It could be also disconcerting to have so many people, including officers of the court, to recognize you. Yet today I met people who shared their stories and connected with me on the great and honorable work of ending war.
One such officer tells me proudly, even though he faced and was committed to ending racism, he protested the Viet Nam War. Then he slumps and tells me how 8 years ago his daughters asked for BART fare to go to the city to protest the then threatened war. He gave his daughters the fare but didn't go himself.
He gazes over my head to the fluorescent lights, remembering. He speaks of how the shock of 9/11 cursed through him and became the belief he gratefully embraces that this war too will end in a couple of days.
To this very day - he jabs the cooled air emphatically - to this very day he regrets not going, back then in the beginning. The sad possibility, he feels, that perhaps if he and the many more millions of other Americans who stayed out of the streets that day, would have followed the lead of his daughters and stepped out into the streets way back then in the beginning, with Barbara Lee, then the probability is that we would not be where we are today.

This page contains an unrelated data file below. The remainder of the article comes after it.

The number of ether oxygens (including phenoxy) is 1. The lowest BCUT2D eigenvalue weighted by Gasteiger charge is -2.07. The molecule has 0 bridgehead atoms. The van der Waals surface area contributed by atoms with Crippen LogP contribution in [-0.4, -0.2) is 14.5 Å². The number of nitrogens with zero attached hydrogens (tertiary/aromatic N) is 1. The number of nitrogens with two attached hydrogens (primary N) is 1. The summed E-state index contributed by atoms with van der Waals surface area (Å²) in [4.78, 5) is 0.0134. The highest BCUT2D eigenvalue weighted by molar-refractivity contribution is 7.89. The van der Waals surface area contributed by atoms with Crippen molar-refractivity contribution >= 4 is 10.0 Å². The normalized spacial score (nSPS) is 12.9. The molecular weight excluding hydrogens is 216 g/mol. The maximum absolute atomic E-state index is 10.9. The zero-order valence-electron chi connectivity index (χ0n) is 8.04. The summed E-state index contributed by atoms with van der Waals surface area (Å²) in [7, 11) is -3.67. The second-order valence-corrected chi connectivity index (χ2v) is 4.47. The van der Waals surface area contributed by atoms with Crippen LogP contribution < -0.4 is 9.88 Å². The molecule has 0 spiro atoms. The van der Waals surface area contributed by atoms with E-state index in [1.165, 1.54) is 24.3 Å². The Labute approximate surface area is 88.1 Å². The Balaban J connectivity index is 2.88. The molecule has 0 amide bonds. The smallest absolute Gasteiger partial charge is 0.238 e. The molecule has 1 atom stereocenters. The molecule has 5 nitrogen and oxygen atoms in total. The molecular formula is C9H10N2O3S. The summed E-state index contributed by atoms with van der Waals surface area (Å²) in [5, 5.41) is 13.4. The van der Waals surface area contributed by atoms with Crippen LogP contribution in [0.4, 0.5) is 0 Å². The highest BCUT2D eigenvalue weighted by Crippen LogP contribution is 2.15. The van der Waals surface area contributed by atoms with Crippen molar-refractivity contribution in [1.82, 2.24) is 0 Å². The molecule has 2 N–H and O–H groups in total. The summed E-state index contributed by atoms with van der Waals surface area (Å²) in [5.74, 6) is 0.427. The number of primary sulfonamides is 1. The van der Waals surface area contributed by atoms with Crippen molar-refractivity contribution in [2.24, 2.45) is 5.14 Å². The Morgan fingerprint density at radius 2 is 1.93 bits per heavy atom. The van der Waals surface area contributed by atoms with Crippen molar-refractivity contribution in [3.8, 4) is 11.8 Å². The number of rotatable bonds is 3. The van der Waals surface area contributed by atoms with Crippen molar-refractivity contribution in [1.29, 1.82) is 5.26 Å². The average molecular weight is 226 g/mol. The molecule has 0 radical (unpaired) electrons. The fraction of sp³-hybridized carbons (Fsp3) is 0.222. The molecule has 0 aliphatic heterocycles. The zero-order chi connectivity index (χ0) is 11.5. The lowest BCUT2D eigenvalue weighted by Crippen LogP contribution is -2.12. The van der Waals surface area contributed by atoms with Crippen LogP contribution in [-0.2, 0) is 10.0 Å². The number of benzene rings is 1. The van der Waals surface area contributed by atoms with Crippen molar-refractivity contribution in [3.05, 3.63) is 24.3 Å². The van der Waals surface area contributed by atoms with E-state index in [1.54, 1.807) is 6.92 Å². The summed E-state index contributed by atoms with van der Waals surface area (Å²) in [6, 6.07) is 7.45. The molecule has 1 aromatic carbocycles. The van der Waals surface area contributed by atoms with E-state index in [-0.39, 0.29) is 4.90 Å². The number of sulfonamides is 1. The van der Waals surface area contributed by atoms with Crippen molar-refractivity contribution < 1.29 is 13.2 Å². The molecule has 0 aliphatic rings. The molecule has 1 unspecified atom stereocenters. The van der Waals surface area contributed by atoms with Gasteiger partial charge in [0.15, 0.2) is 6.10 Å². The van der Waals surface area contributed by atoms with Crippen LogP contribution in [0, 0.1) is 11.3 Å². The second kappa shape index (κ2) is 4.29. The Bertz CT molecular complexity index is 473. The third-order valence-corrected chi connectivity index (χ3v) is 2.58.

We are both sad with this knowledge.
Another man proudly announces to me that he is a c.o., conscientious objector. His eyes spark, his fire-lit bitter-sweet dark chocolate cheeks glow as he recalls being in snow-laden Wisconsin burning his draft card way back when, '62, '63, or was it '64?
Then he clarifies his c.o. status. He applied and was denied. He was now a student at Yale. The military told him he had to go the next day to Fort something (I forget which Fort and where) in South Carolina maybe. He told the officer he wasn't going and then next thing he knows they're labeling him "crazy" and not fit for the military!
When I leave the building, I overhear one of the security guards telling a group of guards that I'm a war protestor. And I smile proudly.